The oral health care professionals can play a significant role in the screening of patients with undiagnosed thyroid disease (as it was seen in our first patient). Thus, a dentist can detect thyroid abnormalities. Modifications of dental care must be considered when treating hypothyroid patients (10). Obesity that is seen in hypothyroidism is mild but our second patient had moderate obesity. It was notable that 1 month after treatment with levothyroxine she lost 5 kg weight without any change in her diet and 10 kg after 1 year treatment. Untreated hypothyroidism in children usually results in delayed puberty, but juvenile hypothyroidism causes isosexual precocious puberty (11).
In addition to above symptoms, hypothyroidism may have some cardiac manifestations, like myxedema, presenting with even and hemodynamically significant pericardial effusion or cardiac tamponade. It is suggested that patients with hypothyroidism-associated pericardial effusion be monitored for development of cardiac tamponade (12). Subclinical hypothyroidism (SH) is defined as an elevated thyroid stimulating hormone (TSH) associated with normal levels of free thyroxin. In obese people, the prevalence of subclinical hypothyroidism is significantly higher than general population. It is suggested that this hormonal state is rather a consequence than the cause of the overweight status (13).
As the bright side of our study, we saw considerable response to treatment because of good follow up of children and their parents. Growth parameters of all 3 patients improved remarkably and they had 10 - 12 cm catch up in a year. Plotting on the CDC growth charts, they were crossing the growth percentiles upwards. Regarding the limitations of our study, we did not have per chlorate discharge test in Mashhad, and despite our situation we had to spend much money for laboratory tests. Thyroid diseases are frequently associated with erythrocyte abnormalities, including normocytic, macrocytic, and microcytic anemia (14, 15). Macrocytic anemia was observed in our 3 patients via laboratory evaluations that were missed previously.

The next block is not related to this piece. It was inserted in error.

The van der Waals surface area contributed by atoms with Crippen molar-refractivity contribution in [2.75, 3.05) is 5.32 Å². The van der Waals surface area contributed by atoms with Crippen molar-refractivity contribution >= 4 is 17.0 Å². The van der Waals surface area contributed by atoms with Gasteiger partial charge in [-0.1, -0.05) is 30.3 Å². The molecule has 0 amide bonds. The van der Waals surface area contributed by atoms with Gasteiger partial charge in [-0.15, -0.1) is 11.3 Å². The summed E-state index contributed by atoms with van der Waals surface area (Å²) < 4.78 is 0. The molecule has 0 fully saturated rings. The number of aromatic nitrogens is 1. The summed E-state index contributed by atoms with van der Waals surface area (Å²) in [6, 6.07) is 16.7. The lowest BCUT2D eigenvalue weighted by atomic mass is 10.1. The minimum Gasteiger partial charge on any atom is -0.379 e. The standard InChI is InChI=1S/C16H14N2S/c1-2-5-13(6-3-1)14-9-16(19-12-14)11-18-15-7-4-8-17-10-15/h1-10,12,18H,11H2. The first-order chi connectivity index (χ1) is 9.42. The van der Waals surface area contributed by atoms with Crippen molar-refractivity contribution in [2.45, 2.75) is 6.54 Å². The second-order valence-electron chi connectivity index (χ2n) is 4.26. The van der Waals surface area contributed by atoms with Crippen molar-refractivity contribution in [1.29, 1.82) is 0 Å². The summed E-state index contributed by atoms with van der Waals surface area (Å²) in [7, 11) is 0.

In a Turkish study in which 100 hypothyroid patients were compared with 100 subclinical hypothyroid patients and also 200 healthy control people, anemia was more common in hypothyroid group than 2 other groups (16). Anemia secondary to hypothyroidism responded to thyroid replacement therapy alone and after restoration of euthyroid state, most erythrocyte abnormalities will be corrected (14). Anemia also was resolved after treatment with levothyroxine in our patients. In patients with mild to moderate anemia of unknown origin, especially those with decline in linear growth and increased mean corpuscular volume for erythrocyte (MCV), hypothyroidism should be considered in the differential diagnosis of the anemia (17).
Although hypothyroidism is a cause of secondary hyperlipidemia, hypothyroidism in other healthy hypercholesterolemic children should be considered (18). Spanish researchers also mentioned hypercholesterolemia even in patients with congenital hypothyroidism (19). According to a study in New Zealand, high titer of thyroid antimicrosomal antibodies, as well as overt hypothyroidism were found in apparently healthy people with plasma cholesterol concentration above 7-mmol/L (20). It was interesting that hypercholesterolemia was found in our patients. The diagnosis of many childhood endocrine disorders can be facilitated by considering the associated dermatologic findings. Skin as an endocrine organ itself may help us understanding disease mechanisms as well as providing targeted therapy (21).
Hypothyroidism is a common and well recognized cause of diffuse hair loss. Zinc and other trace elements such as copper and selenium are required for the synthesis of thyroid hormones, and deficiency of these can result in hypothyroidism (22). Predominant cutaneous symptom in hypothyroid patients includes dry coarse skin, hair loss, puffy edema, xerosis and altered skin texture. Coarse scalp hair, puffy face, hair loss attributed to hypothyroidism may not improve with thyroxin unless zinc supplements are added (23). Our first case also suffered from hair loss. Her nail and hair growth was slow too.